Astronomers have discovered thousands of planets outside the Solar System.The Milky WayInside. What do the planets outside the Milky Way look like?
Outside the Milky Way, the planet is located in the spiral galaxy Messier 51. Due to its unique appearance, it is commonly known as the Whirlpool Galaxy.
Using NASA’s Lunar X – ray Observatory, astronomers have for the first time captured the phenomenon of planets passing through stars outside the Milky Way.
This interesting result opens up an explorationExoplanetIn the new window, you can search for exoplanets farther away than before.
The paper’s lead author, Rozanne de Stefano, of the Harvard-Smithsonian Center for Astrophysics, said in a statement: “We are trying to find planetary candidates in the X – ray wavelength, to open a new field for finding others.
So far, everything astronomers have discovered in the Milky WayExoplanetIt is less than 3,000 light-years from Earth. The exoplanet in the spiral galaxy discovered at this time is about 28 million light-years away, thousands of times farther away than any other exoplanet in the Milky Way.
This new observation utilizes the transit phenomenon. In such a case, a planet will block light from certain stars before passing through a star, causing a temporary decrease in brightness. Scientists have used visible light to observe this transit phenomenon and have discovered thousands of planets.
The research team, led by De Stefano, used innovative X-rays invisible to the naked eye, hoping to detect transits in the X-ray band.
X-ray-emitting celestial bodies usually contain a neutron star or black hole that pulls gas from a co-star close to its orbit. Objects near a neutron star or black hole become overheated and glow on X-rays. Because the area that produces the brightest X-rays is so small, the planet passing in front of it can block most or all of the X-rays. In this way, the X-rays will disappear completely, so the transit phenomenon is easier to detect. Exoplanets can be detected at greater distances by the transit phenomenon of X-rays compared to the current transit phenomenon in the visible light band.
The research team used this method to find exoplanets in the binary star system M51-ULS-1, located on M51. This binary star system contains a black hole or neutron star that orbits a co-star 20 times the mass of the Sun.
The X-ray transmission they detected using lunar data lasted about three hours, during which time the X-ray radiation intensity decreased to zero.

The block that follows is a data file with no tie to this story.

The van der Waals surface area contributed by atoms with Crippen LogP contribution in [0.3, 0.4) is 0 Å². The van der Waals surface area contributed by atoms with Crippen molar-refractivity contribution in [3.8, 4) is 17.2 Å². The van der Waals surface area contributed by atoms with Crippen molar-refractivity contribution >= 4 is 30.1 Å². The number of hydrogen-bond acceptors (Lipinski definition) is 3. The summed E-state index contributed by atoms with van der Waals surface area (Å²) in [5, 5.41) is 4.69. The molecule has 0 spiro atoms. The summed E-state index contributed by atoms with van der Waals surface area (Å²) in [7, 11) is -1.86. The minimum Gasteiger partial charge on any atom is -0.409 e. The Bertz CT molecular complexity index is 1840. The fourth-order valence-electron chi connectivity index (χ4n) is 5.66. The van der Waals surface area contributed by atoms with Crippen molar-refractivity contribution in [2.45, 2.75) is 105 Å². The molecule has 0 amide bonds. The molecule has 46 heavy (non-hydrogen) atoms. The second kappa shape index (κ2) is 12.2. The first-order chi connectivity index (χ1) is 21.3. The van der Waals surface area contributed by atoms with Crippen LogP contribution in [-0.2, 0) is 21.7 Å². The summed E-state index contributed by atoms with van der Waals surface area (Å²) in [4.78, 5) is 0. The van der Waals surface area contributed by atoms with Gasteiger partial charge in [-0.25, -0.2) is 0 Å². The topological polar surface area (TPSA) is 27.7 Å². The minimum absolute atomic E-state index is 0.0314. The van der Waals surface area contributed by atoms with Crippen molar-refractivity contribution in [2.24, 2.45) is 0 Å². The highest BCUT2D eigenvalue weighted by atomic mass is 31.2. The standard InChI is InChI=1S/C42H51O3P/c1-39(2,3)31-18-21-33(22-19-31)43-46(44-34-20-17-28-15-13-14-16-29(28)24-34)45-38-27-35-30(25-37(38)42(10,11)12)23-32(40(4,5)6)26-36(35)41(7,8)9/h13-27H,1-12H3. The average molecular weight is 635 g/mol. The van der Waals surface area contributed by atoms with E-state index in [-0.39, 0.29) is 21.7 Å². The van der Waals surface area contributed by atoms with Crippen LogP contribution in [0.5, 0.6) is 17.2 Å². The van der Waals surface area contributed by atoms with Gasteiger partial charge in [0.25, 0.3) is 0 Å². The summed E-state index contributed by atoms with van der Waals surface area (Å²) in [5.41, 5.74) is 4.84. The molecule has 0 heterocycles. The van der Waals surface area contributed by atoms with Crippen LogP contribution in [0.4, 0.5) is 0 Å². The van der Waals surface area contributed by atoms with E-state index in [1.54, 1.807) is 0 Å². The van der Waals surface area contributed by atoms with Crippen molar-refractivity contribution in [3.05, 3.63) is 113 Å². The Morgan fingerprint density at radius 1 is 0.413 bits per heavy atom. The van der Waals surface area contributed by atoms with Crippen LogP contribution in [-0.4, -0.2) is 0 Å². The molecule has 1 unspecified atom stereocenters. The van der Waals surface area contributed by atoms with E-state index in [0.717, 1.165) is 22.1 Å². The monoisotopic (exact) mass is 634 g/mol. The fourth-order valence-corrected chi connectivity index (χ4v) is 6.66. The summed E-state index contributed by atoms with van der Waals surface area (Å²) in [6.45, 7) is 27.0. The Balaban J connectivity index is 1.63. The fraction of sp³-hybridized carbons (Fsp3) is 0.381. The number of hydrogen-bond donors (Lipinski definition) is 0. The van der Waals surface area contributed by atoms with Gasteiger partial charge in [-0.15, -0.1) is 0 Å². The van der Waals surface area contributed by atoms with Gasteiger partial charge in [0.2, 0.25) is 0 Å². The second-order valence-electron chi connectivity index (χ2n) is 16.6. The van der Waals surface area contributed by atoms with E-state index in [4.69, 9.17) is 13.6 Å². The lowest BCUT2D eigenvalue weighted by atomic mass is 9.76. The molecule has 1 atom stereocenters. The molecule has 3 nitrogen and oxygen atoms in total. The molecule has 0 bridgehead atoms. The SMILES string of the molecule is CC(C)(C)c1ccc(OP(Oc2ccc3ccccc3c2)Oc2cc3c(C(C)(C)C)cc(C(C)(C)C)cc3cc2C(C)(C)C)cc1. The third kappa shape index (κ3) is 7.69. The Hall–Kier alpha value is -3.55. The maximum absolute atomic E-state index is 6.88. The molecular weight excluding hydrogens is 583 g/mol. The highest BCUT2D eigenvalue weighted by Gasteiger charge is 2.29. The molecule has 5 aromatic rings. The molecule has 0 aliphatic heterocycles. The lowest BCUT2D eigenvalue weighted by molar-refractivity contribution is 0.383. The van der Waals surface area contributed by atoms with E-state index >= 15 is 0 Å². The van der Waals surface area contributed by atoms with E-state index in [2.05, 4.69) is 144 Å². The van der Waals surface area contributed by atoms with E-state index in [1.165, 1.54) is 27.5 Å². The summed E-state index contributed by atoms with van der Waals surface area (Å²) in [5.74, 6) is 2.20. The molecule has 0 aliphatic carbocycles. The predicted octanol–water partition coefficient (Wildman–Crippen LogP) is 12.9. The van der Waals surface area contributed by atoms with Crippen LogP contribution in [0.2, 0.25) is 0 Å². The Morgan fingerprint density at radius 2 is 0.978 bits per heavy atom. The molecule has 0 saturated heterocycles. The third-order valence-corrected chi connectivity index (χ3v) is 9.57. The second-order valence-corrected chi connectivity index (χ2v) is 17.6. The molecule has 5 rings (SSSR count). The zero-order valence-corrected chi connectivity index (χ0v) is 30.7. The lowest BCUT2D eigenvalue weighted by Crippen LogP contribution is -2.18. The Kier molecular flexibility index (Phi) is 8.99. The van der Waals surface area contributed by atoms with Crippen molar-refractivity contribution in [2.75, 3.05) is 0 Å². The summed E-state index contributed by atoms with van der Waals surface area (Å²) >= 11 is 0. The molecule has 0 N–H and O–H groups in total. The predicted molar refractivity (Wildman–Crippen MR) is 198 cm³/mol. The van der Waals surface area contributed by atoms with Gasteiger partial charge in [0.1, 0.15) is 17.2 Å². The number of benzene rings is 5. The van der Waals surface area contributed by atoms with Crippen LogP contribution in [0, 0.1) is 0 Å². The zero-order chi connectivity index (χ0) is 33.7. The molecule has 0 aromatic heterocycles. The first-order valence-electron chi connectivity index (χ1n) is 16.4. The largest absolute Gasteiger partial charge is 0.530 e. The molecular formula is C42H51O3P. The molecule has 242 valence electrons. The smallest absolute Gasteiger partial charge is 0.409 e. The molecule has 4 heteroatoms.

Based on this and other information, the researchers estimate that the exoplanet candidate on M51-ULS-1 will be approximately the same size as Saturn, orbiting a neutron star or black hole about twice the orbital distance between Saturn and the Sun.
Using invisible X-rays with the naked eye, the research team succeeded in making significant scientific progress. It is conceivable that many of the mysteries of the universe are hidden in the environment, invisible to human eyes.
Although the research results are very important, the results are still difficult to further examine and analyze. The main challenge is that the planet’s large orbital distance will not pass through its binary star system in about 70 years, meaning it will not be visible for decades to come.
“Unfortunately, to confirm that we see a planet, we may have to wait decades to see another transit.” The University of California, Berkeley, co-author of the paper on Santa Cruz Nia Imara, said in a statement above. Since we are not sure how long it will take to orbit, we cannot know the exact time of the observation.
The research team tried to rule out other causes of X-ray blurring, such as gas and dust. The team believes that this is not a viable explanation as the X-ray characteristics observed in the M51-ULS-1 do not match the characteristics of the gas or dust layer. Conversely, the transition of an exoplanet matches the data.
“We know we’m making an exciting and bold statement, so we hope other astronomers look at it very carefully.” Julia Berndsson, a collaborator at Princeton University in the USA, said in the above statement, “We think we have a strong argument. How does this process work in science.”
If the planet were in this binary star system, it would likely have experienced a turbulent history: it could have survived a supernova explosion caused by a neutron star or black hole in the binary star system. The future of this planet could be in jeopardy: at some point, the co-star of the binary system could explode into a supernova, resulting in high levels of radiation that could explode the planet.
The paper was published in the October 25 issue of Nature Astronomy.
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